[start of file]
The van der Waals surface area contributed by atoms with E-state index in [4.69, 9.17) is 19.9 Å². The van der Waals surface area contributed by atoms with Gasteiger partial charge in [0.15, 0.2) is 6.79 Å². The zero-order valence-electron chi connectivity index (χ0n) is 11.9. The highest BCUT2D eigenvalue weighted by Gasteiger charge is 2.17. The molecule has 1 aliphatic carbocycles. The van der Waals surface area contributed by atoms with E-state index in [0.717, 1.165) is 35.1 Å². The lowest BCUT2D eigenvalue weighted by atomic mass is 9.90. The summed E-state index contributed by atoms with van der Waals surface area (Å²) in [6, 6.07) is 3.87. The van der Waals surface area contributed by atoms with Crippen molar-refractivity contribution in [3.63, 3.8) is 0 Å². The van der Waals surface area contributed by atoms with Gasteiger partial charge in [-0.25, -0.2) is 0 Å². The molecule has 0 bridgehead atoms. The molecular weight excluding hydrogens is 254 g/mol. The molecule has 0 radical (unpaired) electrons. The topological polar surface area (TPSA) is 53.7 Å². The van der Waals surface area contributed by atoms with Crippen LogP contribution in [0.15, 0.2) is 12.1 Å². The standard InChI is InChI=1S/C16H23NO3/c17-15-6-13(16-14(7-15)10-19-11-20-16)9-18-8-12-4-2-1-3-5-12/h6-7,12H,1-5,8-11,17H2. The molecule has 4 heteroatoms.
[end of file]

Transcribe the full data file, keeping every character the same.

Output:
The van der Waals surface area contributed by atoms with E-state index in [4.69, 9.17) is 19.9 Å². The van der Waals surface area contributed by atoms with Gasteiger partial charge in [0.15, 0.2) is 6.79 Å². The zero-order valence-electron chi connectivity index (χ0n) is 11.9. The highest BCUT2D eigenvalue weighted by Gasteiger charge is 2.17. The molecule has 1 aliphatic carbocycles. The van der Waals surface area contributed by atoms with E-state index in [0.717, 1.165) is 35.1 Å². The lowest BCUT2D eigenvalue weighted by atomic mass is 9.90. The summed E-state index contributed by atoms with van der Waals surface area (Å²) in [6, 6.07) is 3.87. The van der Waals surface area contributed by atoms with Crippen molar-refractivity contribution in [3.63, 3.8) is 0 Å². The van der Waals surface area contributed by atoms with Gasteiger partial charge in [-0.25, -0.2) is 0 Å². The molecule has 0 bridgehead atoms. The molecular weight excluding hydrogens is 254 g/mol. The molecule has 0 radical (unpaired) electrons. The topological polar surface area (TPSA) is 53.7 Å². The van der Waals surface area contributed by atoms with Crippen LogP contribution in [0.15, 0.2) is 12.1 Å². The standard InChI is InChI=1S/C16H23NO3/c17-15-6-13(16-14(7-15)10-19-11-20-16)9-18-8-12-4-2-1-3-5-12/h6-7,12H,1-5,8-11,17H2. The molecule has 4 heteroatoms.